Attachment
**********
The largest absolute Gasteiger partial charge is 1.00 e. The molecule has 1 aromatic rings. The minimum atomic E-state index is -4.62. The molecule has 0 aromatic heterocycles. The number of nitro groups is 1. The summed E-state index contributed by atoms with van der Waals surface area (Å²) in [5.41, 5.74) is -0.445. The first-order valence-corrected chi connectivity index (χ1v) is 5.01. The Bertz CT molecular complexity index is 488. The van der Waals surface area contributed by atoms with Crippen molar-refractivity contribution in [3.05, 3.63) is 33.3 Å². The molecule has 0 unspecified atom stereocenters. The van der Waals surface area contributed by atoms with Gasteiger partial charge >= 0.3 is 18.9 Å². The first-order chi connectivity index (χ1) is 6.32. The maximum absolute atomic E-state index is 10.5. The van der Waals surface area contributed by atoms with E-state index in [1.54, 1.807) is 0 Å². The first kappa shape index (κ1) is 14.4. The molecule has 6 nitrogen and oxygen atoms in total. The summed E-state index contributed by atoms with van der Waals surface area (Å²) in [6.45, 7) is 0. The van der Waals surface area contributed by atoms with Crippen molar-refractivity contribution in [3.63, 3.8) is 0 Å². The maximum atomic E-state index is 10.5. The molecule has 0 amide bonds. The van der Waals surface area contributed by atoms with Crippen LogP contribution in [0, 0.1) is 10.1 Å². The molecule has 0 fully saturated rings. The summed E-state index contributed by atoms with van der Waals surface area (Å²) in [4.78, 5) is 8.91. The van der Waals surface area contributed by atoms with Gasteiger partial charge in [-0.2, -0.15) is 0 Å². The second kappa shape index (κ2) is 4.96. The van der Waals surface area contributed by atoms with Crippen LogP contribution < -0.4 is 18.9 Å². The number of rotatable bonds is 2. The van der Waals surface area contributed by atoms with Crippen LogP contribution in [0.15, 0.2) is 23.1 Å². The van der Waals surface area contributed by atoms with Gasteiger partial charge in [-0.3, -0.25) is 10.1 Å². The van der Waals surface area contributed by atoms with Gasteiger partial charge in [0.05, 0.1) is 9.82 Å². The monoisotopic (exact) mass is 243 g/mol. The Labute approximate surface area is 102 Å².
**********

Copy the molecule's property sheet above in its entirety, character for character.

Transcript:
The largest absolute Gasteiger partial charge is 1.00 e. The molecule has 1 aromatic rings. The minimum atomic E-state index is -4.62. The molecule has 0 aromatic heterocycles. The number of nitro groups is 1. The summed E-state index contributed by atoms with van der Waals surface area (Å²) in [5.41, 5.74) is -0.445. The first-order valence-corrected chi connectivity index (χ1v) is 5.01. The Bertz CT molecular complexity index is 488. The van der Waals surface area contributed by atoms with Crippen molar-refractivity contribution in [3.05, 3.63) is 33.3 Å². The molecule has 0 unspecified atom stereocenters. The van der Waals surface area contributed by atoms with Gasteiger partial charge >= 0.3 is 18.9 Å². The first-order chi connectivity index (χ1) is 6.32. The maximum absolute atomic E-state index is 10.5. The van der Waals surface area contributed by atoms with E-state index in [1.54, 1.807) is 0 Å². The first kappa shape index (κ1) is 14.4. The molecule has 6 nitrogen and oxygen atoms in total. The summed E-state index contributed by atoms with van der Waals surface area (Å²) in [6.45, 7) is 0. The van der Waals surface area contributed by atoms with Crippen molar-refractivity contribution in [3.63, 3.8) is 0 Å². The maximum atomic E-state index is 10.5. The molecule has 0 amide bonds. The van der Waals surface area contributed by atoms with Crippen LogP contribution in [0, 0.1) is 10.1 Å². The molecule has 0 fully saturated rings. The summed E-state index contributed by atoms with van der Waals surface area (Å²) in [4.78, 5) is 8.91. The van der Waals surface area contributed by atoms with Gasteiger partial charge in [-0.2, -0.15) is 0 Å². The second kappa shape index (κ2) is 4.96. The van der Waals surface area contributed by atoms with Crippen LogP contribution < -0.4 is 18.9 Å². The number of rotatable bonds is 2. The van der Waals surface area contributed by atoms with Crippen LogP contribution in [0.15, 0.2) is 23.1 Å². The van der Waals surface area contributed by atoms with Gasteiger partial charge in [-0.3, -0.25) is 10.1 Å². The van der Waals surface area contributed by atoms with Gasteiger partial charge in [0.05, 0.1) is 9.82 Å². The monoisotopic (exact) mass is 243 g/mol. The Labute approximate surface area is 102 Å².